A pot of homemade beans can be a nutritious, filling and comforting meal. Cooking dry beans from start to finish is a time-consuming task. Finding out after your beans are cooked that they are still hard as a rock can be disappointing, and doesn't help you get your family's dinner on the table. A quick kitchen trick with baking soda often softens the beans, but you might need to re-cook the batch for increased tenderness.
Stir baking soda into a pot of hard, cooked beans. Use 1/4 teaspoon of baking soda per pound of beans for best results. Beans that have been stored for more than a year are more likely to stay hard upon cooking. A bit more baking soda may be required in this case, to coax tenderness from the legumes.
Re-soften hard, cooked beans on the stove if baking soda does not help. Cover beans with water and boil for 2 minutes.
Drain and rinse beans after boiling. Unfortunately, you'll lose the sauce and need to re-season the beans during the second soaking process. Fill the pot with fresh water and soak them again for an hour or two. Add 1 tablespoon of salt for every quart of water if your water is hard. The minerals in hard water often result in harder beans.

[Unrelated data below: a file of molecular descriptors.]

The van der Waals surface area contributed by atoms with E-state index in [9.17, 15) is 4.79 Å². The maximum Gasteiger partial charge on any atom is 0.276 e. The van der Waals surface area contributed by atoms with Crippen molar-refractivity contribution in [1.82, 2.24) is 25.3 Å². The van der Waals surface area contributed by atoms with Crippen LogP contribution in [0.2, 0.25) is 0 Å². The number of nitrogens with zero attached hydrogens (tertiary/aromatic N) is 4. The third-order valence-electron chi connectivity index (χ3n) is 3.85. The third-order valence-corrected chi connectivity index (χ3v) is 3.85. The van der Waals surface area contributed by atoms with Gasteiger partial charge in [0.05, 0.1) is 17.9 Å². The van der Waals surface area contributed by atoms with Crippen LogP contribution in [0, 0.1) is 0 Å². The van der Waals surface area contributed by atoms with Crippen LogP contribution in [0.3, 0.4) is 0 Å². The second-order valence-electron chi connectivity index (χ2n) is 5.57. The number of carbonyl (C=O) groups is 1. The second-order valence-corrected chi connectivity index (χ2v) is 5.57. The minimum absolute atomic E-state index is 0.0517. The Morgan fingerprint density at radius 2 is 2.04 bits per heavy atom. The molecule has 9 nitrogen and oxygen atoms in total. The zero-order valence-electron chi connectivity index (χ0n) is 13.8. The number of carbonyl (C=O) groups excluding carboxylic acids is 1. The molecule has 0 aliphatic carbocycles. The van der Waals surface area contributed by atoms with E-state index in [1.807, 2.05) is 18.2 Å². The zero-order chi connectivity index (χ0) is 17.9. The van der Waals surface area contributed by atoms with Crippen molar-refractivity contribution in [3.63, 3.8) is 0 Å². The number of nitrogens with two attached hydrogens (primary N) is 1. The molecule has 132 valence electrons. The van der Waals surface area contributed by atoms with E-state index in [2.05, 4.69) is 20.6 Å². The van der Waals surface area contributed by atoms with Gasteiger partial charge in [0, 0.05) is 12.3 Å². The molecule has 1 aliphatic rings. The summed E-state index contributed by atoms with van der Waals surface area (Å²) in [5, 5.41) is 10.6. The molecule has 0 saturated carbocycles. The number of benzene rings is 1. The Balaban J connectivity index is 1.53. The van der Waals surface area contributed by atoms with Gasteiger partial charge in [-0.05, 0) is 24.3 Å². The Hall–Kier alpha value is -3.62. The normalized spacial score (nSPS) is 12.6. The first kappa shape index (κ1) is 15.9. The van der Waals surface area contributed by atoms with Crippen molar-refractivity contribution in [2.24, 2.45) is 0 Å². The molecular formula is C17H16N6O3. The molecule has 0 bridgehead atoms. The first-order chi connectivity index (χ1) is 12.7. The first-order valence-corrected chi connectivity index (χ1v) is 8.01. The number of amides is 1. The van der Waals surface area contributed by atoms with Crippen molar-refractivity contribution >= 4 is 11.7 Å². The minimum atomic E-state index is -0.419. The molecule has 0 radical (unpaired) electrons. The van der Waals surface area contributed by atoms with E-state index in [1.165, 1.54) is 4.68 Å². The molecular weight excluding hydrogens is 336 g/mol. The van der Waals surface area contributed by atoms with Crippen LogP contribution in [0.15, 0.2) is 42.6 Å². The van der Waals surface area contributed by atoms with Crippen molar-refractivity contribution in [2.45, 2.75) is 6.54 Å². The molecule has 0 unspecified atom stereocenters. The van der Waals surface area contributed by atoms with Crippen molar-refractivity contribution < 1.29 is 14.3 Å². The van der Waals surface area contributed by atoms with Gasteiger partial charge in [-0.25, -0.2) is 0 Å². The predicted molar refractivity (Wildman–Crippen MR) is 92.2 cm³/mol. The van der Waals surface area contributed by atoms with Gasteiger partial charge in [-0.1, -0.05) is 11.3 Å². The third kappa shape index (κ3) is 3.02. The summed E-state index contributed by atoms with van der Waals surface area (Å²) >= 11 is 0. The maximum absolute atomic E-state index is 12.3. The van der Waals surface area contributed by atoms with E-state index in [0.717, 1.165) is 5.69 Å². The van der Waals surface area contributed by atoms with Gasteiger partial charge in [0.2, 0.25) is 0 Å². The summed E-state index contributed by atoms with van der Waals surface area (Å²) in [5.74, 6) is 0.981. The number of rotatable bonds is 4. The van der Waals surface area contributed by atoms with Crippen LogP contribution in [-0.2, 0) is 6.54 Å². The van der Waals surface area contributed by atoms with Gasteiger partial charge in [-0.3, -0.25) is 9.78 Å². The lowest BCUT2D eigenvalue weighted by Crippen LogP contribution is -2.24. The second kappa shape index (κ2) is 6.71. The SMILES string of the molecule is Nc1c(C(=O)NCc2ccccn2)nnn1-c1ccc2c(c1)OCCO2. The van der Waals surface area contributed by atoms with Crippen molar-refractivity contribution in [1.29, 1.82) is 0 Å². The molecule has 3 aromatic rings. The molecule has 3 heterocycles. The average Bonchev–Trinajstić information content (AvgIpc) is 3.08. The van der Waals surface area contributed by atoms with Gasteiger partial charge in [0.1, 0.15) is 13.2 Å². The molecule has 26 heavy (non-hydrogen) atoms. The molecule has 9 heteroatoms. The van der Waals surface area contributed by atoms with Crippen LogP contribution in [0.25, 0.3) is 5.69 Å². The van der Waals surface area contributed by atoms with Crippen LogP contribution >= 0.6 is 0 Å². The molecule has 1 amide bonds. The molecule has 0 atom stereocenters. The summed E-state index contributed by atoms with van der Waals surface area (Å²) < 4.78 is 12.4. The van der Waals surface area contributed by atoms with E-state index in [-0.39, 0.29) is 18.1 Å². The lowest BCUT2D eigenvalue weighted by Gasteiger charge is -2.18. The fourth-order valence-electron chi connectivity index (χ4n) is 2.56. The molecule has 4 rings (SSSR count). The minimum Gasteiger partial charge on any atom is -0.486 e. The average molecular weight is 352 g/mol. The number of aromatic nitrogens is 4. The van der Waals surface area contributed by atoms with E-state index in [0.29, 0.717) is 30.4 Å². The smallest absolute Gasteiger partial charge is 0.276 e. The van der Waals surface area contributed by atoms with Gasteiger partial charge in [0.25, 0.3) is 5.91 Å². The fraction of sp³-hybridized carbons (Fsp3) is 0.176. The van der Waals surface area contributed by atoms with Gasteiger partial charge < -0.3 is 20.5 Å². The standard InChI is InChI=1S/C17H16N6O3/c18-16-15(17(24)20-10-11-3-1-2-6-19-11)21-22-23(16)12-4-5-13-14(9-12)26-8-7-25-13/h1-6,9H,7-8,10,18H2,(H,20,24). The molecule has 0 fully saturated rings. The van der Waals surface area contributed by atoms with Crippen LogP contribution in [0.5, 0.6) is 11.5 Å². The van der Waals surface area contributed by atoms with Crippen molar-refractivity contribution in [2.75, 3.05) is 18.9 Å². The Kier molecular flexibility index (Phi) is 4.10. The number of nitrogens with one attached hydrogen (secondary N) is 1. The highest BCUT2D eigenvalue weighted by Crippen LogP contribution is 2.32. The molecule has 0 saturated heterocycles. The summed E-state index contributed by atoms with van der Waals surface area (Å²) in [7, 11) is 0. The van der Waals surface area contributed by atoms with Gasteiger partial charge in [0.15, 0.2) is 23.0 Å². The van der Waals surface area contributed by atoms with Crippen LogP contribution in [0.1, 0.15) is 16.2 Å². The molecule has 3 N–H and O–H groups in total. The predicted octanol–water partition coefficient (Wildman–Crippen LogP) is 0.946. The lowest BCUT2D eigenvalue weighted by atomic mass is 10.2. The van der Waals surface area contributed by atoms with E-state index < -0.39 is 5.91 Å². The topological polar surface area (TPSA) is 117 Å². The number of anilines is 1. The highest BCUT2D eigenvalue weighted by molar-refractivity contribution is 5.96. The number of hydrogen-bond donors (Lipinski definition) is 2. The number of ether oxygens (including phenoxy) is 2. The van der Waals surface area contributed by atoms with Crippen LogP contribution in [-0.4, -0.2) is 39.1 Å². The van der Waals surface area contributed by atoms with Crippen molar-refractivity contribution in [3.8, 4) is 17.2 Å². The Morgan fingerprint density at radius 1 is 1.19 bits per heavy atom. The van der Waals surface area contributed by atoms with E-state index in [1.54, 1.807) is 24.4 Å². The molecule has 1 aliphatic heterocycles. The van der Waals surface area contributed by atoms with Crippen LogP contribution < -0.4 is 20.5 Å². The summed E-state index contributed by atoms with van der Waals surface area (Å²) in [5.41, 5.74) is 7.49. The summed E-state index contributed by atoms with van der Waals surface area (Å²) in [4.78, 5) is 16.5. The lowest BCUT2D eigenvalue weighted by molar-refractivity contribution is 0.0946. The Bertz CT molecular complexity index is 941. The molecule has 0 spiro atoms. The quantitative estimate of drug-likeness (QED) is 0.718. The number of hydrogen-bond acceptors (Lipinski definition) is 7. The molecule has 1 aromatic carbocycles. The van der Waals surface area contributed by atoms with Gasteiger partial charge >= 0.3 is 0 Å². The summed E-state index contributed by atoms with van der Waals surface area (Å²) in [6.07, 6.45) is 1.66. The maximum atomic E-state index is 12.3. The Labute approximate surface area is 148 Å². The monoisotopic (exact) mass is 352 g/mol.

Cook the beans again for an hour or so. Test with a fork for desired tenderness.
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Erica Roth has been a writer since 2007. She is a member of the Society of Professional Journalists and was a college reference librarian for eight years. Roth earned a Bachelor of Arts in French literature from Brandeis University and Master of Library Science from Simmons College Graduate School of Library and Information Science. Her articles appear on various websites.
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